The final day of the Aspen Environment Forum opened with a session entitled “Rio + 20 and the Making of a Global Green Economy,” (see video) which looked ahead to the United Nations Conference on Sustainable Development set for June of next year in Brazil. Panelists discussed the prospects for that conference and what needs to be achieved.
Toward the end of the session, Hari Sreenivasan of PBS NewsHour sent out this tweet: “Perhaps a rude question for this panel on Rio — are there any metrics that prove these global meetings ever matter?”
I’m not sure the question was answered in that Thursday session (or on Twitter) but it was a provocative one. Do big, well-publicized climate summits ever matter? For that matter, do small environment conferences at tony mountain resort locales ever matter? And what would the metrics for measuring that progress look like?
At one point a (half-serious) suggestion was posed about AEF taking place in the smog of a sprawling city, rather than in the crisp air and plentiful trees of Aspen. Taking that idea further, it’s not hard to imagine that an event held in, say, Bangladesh or Haiti might produce very different types of exchanges — and a lot more rude questions.
Considering the number of different interests represented at AEF, the discussions have been remarkably civil. Moderator David Owen made a joke about the panoply of troublemakers on “The Great Energy Challenge” panel Tuesday (video here):
“We have representatives of the major groups that are usually blamed for the world’s problems sitting right on one stage,” Owen cracked. “We have a politician, we have an academic, we have the head of a major electric utility, we have an executive of an oil company, and we have a member of the media. A single swipe of the arm could clear all the problems away.” This earned a hearty laugh from everyone, even the panelists.
Civility isn’t a bad thing. Civil discussion is the only way opposing interests will learn to understand each other (unless one brutally crushes the other, but hey, we are in Aspen). It’s how we perhaps make incremental moves toward unified action. It can be harder to actually face the “enemy” and include them in the conversation than to demonize them and shut them out.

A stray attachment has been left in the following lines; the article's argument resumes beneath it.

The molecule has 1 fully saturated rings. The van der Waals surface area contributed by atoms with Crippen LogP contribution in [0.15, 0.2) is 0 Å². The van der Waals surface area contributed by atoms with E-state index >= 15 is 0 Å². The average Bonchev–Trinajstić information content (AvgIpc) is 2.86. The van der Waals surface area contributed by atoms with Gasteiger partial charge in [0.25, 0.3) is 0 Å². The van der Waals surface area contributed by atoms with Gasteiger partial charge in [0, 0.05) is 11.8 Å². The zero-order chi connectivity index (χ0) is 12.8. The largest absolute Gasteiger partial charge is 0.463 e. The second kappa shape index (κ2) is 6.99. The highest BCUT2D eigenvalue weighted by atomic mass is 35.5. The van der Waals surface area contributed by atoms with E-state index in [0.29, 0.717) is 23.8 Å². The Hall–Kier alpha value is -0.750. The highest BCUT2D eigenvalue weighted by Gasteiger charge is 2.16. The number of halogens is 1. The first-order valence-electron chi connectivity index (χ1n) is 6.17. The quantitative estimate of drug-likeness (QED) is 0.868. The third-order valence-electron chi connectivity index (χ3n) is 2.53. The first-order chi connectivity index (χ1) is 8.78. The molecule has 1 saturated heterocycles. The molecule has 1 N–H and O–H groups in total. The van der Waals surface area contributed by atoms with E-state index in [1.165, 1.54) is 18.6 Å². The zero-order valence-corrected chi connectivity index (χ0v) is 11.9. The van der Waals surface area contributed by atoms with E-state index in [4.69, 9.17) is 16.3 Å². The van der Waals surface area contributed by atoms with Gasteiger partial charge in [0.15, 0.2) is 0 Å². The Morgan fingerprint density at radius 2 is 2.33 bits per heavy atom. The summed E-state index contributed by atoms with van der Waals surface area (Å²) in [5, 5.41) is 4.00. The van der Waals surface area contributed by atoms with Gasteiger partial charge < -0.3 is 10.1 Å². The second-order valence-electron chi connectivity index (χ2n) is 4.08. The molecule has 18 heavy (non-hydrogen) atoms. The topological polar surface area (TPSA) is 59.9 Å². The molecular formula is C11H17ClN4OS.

But sometimes, difficult — if not rude or uncivil — questions need to be asked. Oil and gas subsidies, fracking, problems with environmental darlings such as wind power, government inaction and family planning particulars were all subjects that caused some fidgeting and/or nervous laughter at times over the last three days. They are also topics that demand to be addressed when considering issues of climate, energy and population.
In one such moment, Jigar Shah of the Carbon War Room made a pointed query to the panel on “Natural Gas: Methane as Methadone?” (at the 1:06:55 mark in the video above), which featured experts from Shell, NREL and the USGS.
Noting that Japan has made huge strides in renewable energy in a very short time as a necessary response to the tsunami aftermath, Shah voiced frustration at delays elsewhere in implementing renewable technologies, an indirect allusion to the frequent characterization of natural gas as a “bridge to renewables.” Moderator Marianne Lavelle helped out with framing the question: “Do we need a bridge at all?” Others in the room applauded in response.
As has happened many times this week, there was a pause as the panelists waited to see who would respond, and eventually two of them did. Of course, real answers to tough questions like the ones that came up at AEF likely won’t be formulated on the spot during a panel. In this context, sometimes it’s just about asking the question.
In this way, at an event with so many talkers and so much information, the value of simple “rude questions” — and the ensuing awkward silences — becomes clear.
You can see more highlights and video from the Aspen Environment Forum on this page; search #aef2011 to join the conversation on Twitter, or comment below with your take on whether conferences and rude questions matter.